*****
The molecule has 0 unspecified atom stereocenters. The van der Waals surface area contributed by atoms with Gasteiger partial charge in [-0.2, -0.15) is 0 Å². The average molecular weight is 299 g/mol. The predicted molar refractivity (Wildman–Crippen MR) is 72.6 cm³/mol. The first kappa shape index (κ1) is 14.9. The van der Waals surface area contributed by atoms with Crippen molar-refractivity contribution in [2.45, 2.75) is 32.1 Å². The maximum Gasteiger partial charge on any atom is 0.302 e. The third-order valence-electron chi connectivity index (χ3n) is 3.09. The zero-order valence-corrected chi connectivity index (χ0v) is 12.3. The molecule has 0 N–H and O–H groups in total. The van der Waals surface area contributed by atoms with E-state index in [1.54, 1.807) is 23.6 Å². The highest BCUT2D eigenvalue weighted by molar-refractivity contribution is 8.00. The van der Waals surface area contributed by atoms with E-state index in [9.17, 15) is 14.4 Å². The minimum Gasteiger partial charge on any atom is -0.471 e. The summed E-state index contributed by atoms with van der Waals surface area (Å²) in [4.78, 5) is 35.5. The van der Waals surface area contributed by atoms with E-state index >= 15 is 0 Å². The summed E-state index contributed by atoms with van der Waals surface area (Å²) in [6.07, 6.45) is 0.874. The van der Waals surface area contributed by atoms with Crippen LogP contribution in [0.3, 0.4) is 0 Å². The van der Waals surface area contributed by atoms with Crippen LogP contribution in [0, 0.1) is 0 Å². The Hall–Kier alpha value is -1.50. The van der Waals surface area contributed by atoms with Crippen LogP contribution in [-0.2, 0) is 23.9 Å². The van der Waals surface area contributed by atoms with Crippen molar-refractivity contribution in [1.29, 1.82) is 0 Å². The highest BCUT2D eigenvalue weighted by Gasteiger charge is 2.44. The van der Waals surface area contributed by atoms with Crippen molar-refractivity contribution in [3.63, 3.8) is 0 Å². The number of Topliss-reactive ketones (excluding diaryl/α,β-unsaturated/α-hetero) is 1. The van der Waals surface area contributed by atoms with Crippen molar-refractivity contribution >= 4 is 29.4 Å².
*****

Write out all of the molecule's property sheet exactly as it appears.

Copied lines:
The molecule has 0 unspecified atom stereocenters. The van der Waals surface area contributed by atoms with Gasteiger partial charge in [-0.2, -0.15) is 0 Å². The average molecular weight is 299 g/mol. The predicted molar refractivity (Wildman–Crippen MR) is 72.6 cm³/mol. The first kappa shape index (κ1) is 14.9. The van der Waals surface area contributed by atoms with Crippen molar-refractivity contribution in [2.45, 2.75) is 32.1 Å². The maximum Gasteiger partial charge on any atom is 0.302 e. The third-order valence-electron chi connectivity index (χ3n) is 3.09. The zero-order valence-corrected chi connectivity index (χ0v) is 12.3. The molecule has 0 N–H and O–H groups in total. The van der Waals surface area contributed by atoms with E-state index in [1.54, 1.807) is 23.6 Å². The highest BCUT2D eigenvalue weighted by molar-refractivity contribution is 8.00. The van der Waals surface area contributed by atoms with E-state index in [9.17, 15) is 14.4 Å². The minimum Gasteiger partial charge on any atom is -0.471 e. The summed E-state index contributed by atoms with van der Waals surface area (Å²) in [4.78, 5) is 35.5. The van der Waals surface area contributed by atoms with E-state index >= 15 is 0 Å². The summed E-state index contributed by atoms with van der Waals surface area (Å²) in [6.07, 6.45) is 0.874. The van der Waals surface area contributed by atoms with Crippen LogP contribution in [0.3, 0.4) is 0 Å². The van der Waals surface area contributed by atoms with Crippen LogP contribution in [0, 0.1) is 0 Å². The Hall–Kier alpha value is -1.50. The van der Waals surface area contributed by atoms with Crippen LogP contribution in [-0.2, 0) is 23.9 Å². The van der Waals surface area contributed by atoms with Crippen molar-refractivity contribution in [1.29, 1.82) is 0 Å². The highest BCUT2D eigenvalue weighted by Gasteiger charge is 2.44. The van der Waals surface area contributed by atoms with Crippen molar-refractivity contribution in [3.63, 3.8) is 0 Å². The number of Topliss-reactive ketones (excluding diaryl/α,β-unsaturated/α-hetero) is 1. The van der Waals surface area contributed by atoms with Crippen molar-refractivity contribution >= 4 is 29.4 Å².